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Using white backgrounds in the studio

Using white backgrounds in the studio - Chris Burfoot shares his photographic advice on lighting white backgrounds correctly.

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Portraits and People

Words and images by Chris Burfoot.

Too much white White background

When using a white background it is very important that it is not over lit. The white background will act as a reflector and bounce a huge amount of light back towards your camera and onto the back of your subject.

Many magazine articles and a few enthusiastic camera club members have told me that, to get a pure white background it should be over-exposed by two f-stops! I can tell you here and now that do not agree with that at all unless you have a massive studio with a huge distance between the background and subject!

Lets think about this logically. If you are photographing someone wearing a white shirt and you expose that person correctly, what color would his shirt be on the image? It would of course reproduce as white because it IS white! So if we had a clean, smooth, white background and we exposed it correctly is would also reproduce as white – because it IS white.

Once you understand this concept it becomes much easier to understand. Now, the difference between his shirt and the background is that on the shirt we want to see the texture of the fabric, the stitching, button holes etc etc. On the background we don’t! So yes we do have to over-expose the background to make it pure white.

As we have said, a white background, if correctly exposed will reproduce as white - because it IS white. If you overexpose it by 2 f-stops it will throw back so much light it would overexpose the edge of your subject so much, that you would lose all the edge definition (especially around the hair). You can see the effect here - notice also that because of the flare in the lens the colour of the whole image has become de-saturated and the contrast reduced!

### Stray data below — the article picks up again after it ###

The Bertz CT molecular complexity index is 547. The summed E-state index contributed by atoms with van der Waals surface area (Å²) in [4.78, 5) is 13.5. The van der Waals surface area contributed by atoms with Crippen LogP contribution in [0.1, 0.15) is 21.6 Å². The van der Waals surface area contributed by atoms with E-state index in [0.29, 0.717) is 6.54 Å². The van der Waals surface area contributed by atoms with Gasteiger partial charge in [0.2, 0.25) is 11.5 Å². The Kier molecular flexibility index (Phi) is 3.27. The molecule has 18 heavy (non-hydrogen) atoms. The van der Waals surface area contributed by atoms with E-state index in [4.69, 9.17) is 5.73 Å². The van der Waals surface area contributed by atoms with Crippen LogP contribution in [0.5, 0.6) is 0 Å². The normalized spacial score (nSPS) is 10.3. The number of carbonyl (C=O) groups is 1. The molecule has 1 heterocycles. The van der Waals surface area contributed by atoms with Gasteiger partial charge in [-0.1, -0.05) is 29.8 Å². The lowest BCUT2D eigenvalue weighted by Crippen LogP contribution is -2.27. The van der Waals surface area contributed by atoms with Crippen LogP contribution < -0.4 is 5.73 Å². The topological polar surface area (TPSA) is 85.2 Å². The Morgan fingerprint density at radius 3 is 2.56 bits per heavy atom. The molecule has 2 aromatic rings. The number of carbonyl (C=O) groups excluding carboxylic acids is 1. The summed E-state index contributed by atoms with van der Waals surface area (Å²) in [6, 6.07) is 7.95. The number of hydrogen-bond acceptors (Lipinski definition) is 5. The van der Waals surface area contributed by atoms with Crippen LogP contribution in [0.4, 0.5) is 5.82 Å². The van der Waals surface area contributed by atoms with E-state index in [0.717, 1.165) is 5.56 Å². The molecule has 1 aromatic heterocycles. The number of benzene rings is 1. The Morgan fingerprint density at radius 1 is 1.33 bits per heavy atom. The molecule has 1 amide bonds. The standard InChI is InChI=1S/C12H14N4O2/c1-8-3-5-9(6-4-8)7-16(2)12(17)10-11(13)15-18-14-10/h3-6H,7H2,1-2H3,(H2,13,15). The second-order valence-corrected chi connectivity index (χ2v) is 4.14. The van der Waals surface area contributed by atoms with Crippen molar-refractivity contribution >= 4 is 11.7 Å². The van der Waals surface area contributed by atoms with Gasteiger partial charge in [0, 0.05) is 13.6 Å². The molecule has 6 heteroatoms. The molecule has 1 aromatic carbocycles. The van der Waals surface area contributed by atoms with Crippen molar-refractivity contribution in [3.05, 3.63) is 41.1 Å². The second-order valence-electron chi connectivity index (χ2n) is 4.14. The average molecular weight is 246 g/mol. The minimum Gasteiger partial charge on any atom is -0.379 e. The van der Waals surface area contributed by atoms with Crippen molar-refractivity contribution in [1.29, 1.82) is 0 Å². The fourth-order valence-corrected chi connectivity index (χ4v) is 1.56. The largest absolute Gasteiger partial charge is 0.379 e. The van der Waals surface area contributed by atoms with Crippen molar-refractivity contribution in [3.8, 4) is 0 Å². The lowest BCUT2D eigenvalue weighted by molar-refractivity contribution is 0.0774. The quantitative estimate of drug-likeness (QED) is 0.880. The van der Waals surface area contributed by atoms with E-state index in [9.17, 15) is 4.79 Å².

The easiest white background is obtained by using smooth un-creased paper or a white smooth wall. White paper only requires around 1.0 f-stop more than the subject to ensure a clean, pure white background. Very similar to paper is white vinyl but be careful as there is vinyl and there is vinyl!

Cheap vinyl may seem a bargain but is it really? If you are using it in your own studio and have a hard floor then it should be fine. But if you are going to use it in different place – such as hotels for event photography you will probably have carpet to deal with. Imagine putting paper on top of carpet and then standing on it – especially with stiletto heels! Lots of little holes!! Cheap vinyl will do the same!

Before I purchased my vinyl background I did a lot of research on the different makes. The best I found and ended up buying was one from Studio Décor (studiodecor.co.uk) their vinyl has a fabric weave in it and I have now had mine for over 5 years. I have mopped it, scrubbed it, and used an alcohol cleaner on it. It has done countless courses and many events, glamour shoots etc. It’s just as good now as it was 5 years ago, a great investment!

White cloth backgrounds absorb some of the light and require a little more light to burn out the creases but this has to be very carefully controlled.

Tip: Once you have your background lights set up turn any front light(s) and take a picture. Check your preview screen and your subject should then be a silhouette. Any loss of edge definition will be easy to spot!

Words and images by Chris Burfoot.

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